The great thing about Adobe Illustrator is that you can convert a raster image into vector paths. This basic tutorial will show you how to use the Illustrator "Live Trace" and "Live Paint" options. There are many different things you can do with these option. You can convert an image into Black and White, Grayscale, or color vectors ranging in 256 colors into Scalable Vector Graphics (SVG). This is a great way to cut your time down when making animated drawings.
Traditionally, the artist would use combinations of the pen, shape, paint brush, and other tools to manually create a "digitized" version of a real image. "Live Trace" and "Live Paint" can make these for you. So here we will make a simple vector graphic out of an image.
First we will create a new document. (See illustration below) We will make this in standard web resolution of 72, RGB mode, and 800x600. This is so the vector graphic will be suitable for the web. I named the file "vector_drawing"; however, you can name it whatever you want.
Once you have created your document, you can now find an image you would like to create into vector graphic. I choose a flower to make into vector graphic. (See illustration below) You can drag the image directly into Illustrator and you graphic will be automatically imported into the program. Or, you can go the long way and go to File/place and browse for your image. Then you can import the image into Illustrator.
Once you have you image imported into Illustrator, you can begin working on it. With the black arrow (selection tool), select the image that you imported. When the image is selected, the image will have blue lines crossing it out in the shape of an X. This shows that you have selected the image.
Once you select the image, go to Object/Live Trace/ Tracing Options. (See Illustration Below)
After you select the Tracing Options, the Tracing Options Dialogue Box will appear. (See Illustration Below) In the Tracing Options Dialogue Box, you will see many different options that are available to trace your image. I choose to select the color option in the "Mode" drop down list with 75 colors. You can choose as many as 256 or as little as 2, depending on what you want to do.
Make sure you check the preview box so you can see what Illustrator is creating, prior to your accepting the changes. Try changing the different options to experiment with what each one does.
When you find what you want to do with your image, select OK.
In the layer pallet, the sub layer will say tracing. (See illustration to the left.) This is the layer that holds all of the tracing information. Amazingly, the 75 colors I chose for my flower created a pretty realistic looking drawing.(See illustration below)
If you zoom in to the image, it will look like a bunch of scribbly lines. Live Trace traces the image; however, the editing ability of the vector paths are not available. You can edit the picture by using the Live Paint option.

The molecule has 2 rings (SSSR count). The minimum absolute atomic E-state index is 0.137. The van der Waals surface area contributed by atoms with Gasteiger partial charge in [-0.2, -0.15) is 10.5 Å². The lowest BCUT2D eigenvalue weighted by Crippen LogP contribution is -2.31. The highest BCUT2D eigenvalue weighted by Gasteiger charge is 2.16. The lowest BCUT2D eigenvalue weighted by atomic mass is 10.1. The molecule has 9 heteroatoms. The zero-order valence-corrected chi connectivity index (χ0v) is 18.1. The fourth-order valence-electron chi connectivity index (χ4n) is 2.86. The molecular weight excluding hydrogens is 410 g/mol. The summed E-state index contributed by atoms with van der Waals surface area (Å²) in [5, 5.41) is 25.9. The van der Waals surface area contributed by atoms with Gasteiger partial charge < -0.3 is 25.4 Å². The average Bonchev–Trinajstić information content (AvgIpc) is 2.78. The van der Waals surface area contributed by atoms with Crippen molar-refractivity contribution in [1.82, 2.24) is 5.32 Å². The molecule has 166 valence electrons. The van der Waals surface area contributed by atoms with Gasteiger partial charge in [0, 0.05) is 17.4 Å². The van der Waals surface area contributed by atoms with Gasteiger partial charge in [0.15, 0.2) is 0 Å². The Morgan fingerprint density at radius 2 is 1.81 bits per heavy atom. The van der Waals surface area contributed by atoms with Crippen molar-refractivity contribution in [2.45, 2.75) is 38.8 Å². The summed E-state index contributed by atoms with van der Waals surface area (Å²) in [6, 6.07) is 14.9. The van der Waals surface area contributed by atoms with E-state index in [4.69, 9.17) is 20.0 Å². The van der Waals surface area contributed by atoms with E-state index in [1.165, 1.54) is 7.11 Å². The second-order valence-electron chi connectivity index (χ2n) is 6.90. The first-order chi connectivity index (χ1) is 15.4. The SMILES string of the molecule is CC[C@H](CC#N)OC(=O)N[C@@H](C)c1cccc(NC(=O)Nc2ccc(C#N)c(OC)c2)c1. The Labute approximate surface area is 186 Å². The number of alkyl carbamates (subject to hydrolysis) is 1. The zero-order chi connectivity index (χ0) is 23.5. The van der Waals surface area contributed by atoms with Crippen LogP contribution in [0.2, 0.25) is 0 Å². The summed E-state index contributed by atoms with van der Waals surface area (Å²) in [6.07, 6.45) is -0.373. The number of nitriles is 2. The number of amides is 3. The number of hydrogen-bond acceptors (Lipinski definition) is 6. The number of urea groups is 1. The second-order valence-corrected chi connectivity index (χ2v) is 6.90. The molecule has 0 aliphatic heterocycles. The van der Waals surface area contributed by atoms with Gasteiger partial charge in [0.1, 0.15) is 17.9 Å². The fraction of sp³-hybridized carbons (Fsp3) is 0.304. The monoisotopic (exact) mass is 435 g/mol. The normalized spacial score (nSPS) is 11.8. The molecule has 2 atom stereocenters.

To create the tracing into vector paths, you need to select the image using the black "Selection Tool". With the image selected, go to the Object/Live Paint/ Make option on the menu. This will convert the tracing into vector paths which will enable you to access the individual tracing paths in the image.
In the layers pallet, where it used to say tracing, it will now say "Live Paint Group". In that live Paint group will be hundreds of little paths created by Illustrator. These paths an be edited individually now.
(See Illustration below)
If you select the white arrow, "Direct Selection Tool", you will now be able to select each path individually and manipulate the shape, color, outlines or whatever you want. (See illustration below) When the path is selected, each of the anchor points that make the vector path shows and you can move them, resize them or whatever you need.
You can save this file as an svg, ia, or eps file format if needed. We will save this file as an svg "Scalable Vector Graphic" for sake of this tutorial. (See illustration below)
The svg file format will have all of these paths mathematically made. If you open the svg file in notepad you will see that the file contains many path calculations in it. In case you were wondering why we would even care about an svg, I'll tell you why. This is so that the image can be sized without pixelization.
If you open the jpeg of the original image in notepad, you will see the "binary" data that comprises the image. The binary data does not scale to size, so you will suffer from quality loss when the image is resized. Never the less, our intent in this tutorial was to create a "digitized" or drawing out of a real image.
When you are done with your image, you will have a nice drawing of the image. The following image is how my image turned out. I am sure these features will be useful in the future and I hope you have fun drawing.
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